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Fixation Switch Diplopia

Pineles, Stacy L. MD

Journal of Neuro-Ophthalmology: June 2016 - Volume 36 - Issue 2 - p 118–119
doi: 10.1097/WNO.0000000000000381

Jules Stein Eye Institute, Los Angeles, California.

Address correspondence to Stacy L. Pineles, MD, Jules Stein Eye Institute, 100 Stein Plaza, Los Angeles, CA 9095; E-mail:

Supported by Research to Prevent Blindness Walt and Lily Disney Award for Amblyopia Research (NIH/NEI K23EY021762).

New-onset diplopia in an adult patient can be a highly concerning symptom that may trigger a neurologic or neuro-ophthalmic evaluation. Certainly, well-known causes of diplopia initially must be considered including ocular motor cranial nerve palsies, myasthenia gravis, and thyroid eye disease. However, when the diplopic patient has a history of childhood strabismus or amblyopia, the evaluation and management is different. Patients whose strabismic angle is unchanged or minimally changed, despite the new onset of diplopia, are particularly challenging. The differential diagnosis for new-onset diplopia in a patient with a history of childhood eye disease includes elimination of suppression in the amblyopic eye, a change in the angle of strabismus causing a drift outside the patient's suppression scotoma, unmasking of diplopia that was previously masked by a cataract or ptosis, central disruption of fusion, or fixation switch diplopia. The focus of this editorial will be on the topic of fixation switch diplopia.

Fixation switch diplopia occurs in patients with long-standing strabismus, who partially lose visual acuity in the fixating dominant eye, often as a result of cataract or refractive error (1). Because of their change in vision, such patients do not perceive diplopia, due to a suppression scotoma in the nondominant eye that developed during childhood. However, when there is a change in vision in the dominant eye, fixation may switch to the nondominant eye, effectively removing the suppression scotoma, causing new-onset diplopia without a change in the strabismic angle. To help illustrate this phenomenon, consider the following case.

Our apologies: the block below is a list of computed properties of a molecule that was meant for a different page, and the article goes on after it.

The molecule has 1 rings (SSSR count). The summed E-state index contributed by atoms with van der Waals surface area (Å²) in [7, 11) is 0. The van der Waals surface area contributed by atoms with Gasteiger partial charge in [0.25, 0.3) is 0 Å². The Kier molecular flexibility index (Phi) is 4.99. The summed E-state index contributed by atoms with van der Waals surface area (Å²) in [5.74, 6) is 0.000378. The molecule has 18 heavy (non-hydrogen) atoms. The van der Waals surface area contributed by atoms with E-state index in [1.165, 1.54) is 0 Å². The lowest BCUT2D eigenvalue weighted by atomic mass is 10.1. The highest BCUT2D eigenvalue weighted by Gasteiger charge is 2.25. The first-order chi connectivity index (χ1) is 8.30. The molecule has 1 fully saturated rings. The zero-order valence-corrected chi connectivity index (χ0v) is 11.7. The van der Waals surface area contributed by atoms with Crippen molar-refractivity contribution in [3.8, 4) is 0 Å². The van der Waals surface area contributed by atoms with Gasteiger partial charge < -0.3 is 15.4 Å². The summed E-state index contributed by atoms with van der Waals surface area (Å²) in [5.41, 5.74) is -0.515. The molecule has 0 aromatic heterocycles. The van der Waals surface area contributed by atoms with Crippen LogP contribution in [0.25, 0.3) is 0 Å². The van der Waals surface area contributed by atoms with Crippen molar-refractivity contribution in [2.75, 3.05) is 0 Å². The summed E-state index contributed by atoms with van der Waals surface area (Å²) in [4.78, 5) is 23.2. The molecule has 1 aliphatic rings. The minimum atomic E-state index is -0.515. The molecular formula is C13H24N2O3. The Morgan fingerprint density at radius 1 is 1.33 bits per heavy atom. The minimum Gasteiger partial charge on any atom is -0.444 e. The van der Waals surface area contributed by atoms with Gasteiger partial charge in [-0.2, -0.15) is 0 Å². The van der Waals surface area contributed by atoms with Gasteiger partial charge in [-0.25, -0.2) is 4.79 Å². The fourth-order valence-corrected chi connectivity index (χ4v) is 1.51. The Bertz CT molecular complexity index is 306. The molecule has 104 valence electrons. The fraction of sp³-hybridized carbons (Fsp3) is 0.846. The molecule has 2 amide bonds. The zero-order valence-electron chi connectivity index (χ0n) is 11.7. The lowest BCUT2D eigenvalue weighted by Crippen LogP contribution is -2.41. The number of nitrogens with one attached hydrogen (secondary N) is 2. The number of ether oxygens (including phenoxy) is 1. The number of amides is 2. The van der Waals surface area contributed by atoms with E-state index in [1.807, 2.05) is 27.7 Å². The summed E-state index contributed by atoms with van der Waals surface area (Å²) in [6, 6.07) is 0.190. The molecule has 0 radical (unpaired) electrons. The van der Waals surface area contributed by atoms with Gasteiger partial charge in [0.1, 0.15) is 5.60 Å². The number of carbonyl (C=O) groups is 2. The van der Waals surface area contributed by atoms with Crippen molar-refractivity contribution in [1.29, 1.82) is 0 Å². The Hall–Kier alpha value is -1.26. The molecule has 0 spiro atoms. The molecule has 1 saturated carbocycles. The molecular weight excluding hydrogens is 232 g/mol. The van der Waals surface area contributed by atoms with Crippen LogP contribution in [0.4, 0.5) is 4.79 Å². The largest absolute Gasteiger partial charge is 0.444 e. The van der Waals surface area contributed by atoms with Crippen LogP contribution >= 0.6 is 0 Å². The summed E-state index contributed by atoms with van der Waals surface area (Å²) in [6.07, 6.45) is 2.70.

A 66-year-old man reported the onset of diplopia immediately after cataract surgery in his left eye. Medical history was unremarkable, but his ophthalmic history was significant for childhood strabismus and amblyopia. He recalled patching his right eye, as a child, but vision in his left eye was always somewhat “weaker.” Preoperatively, his best-corrected visual acuity was 20/40, right eye and 20/60, left eye. His manifest refraction was +2.50 sphere in each eye. Slit-lamp examination revealed nuclear sclerotic cataracts, left greater than the right. He had a 6 prism diopter left esotropia that was comitant in all directions. He had never noticed diplopia. After uneventful left cataract surgery, the patient began to note binocular horizontal diplopia. His visual acuity postoperatively was 20/40, right eye, and 20/25, left eye. On motility examination, he had full ductions, and a comitant 6 prism diopter esotropia; however, his left eye was now fixating, and he had a manifest right esotropia. The differential diagnosis for this patient's new onset of diplopia after cataract surgery included myotoxicity from a retrobulbar block, change in strabismic angle, preexisting diplopia that was masked by the diminished vision due to a cataract in his left eye, central disruption of fusion, anisophoria, and fixation switch diplopia. The most likely diagnosis was fixation switch diplopia because the patient did not have a change in his angle of strabismus, there was no restriction in his motility to indicate anesthetic myotoxicity, and his fixation was switched from his dominant right eye to the nondominant left eye due to an improvement in the visual acuity of the left eye. In addition, since he was able to fuse with the prism, central fusion disruption and optical aberrations were much less likely. A decompensation of a previous monofixation syndrome was considered, but unlikely given the small, unchanged esotropia (2). Following successful right cataract surgery (acuity: 20/20), the patient's fixation switched back to the right eye, and his diplopia was eliminated.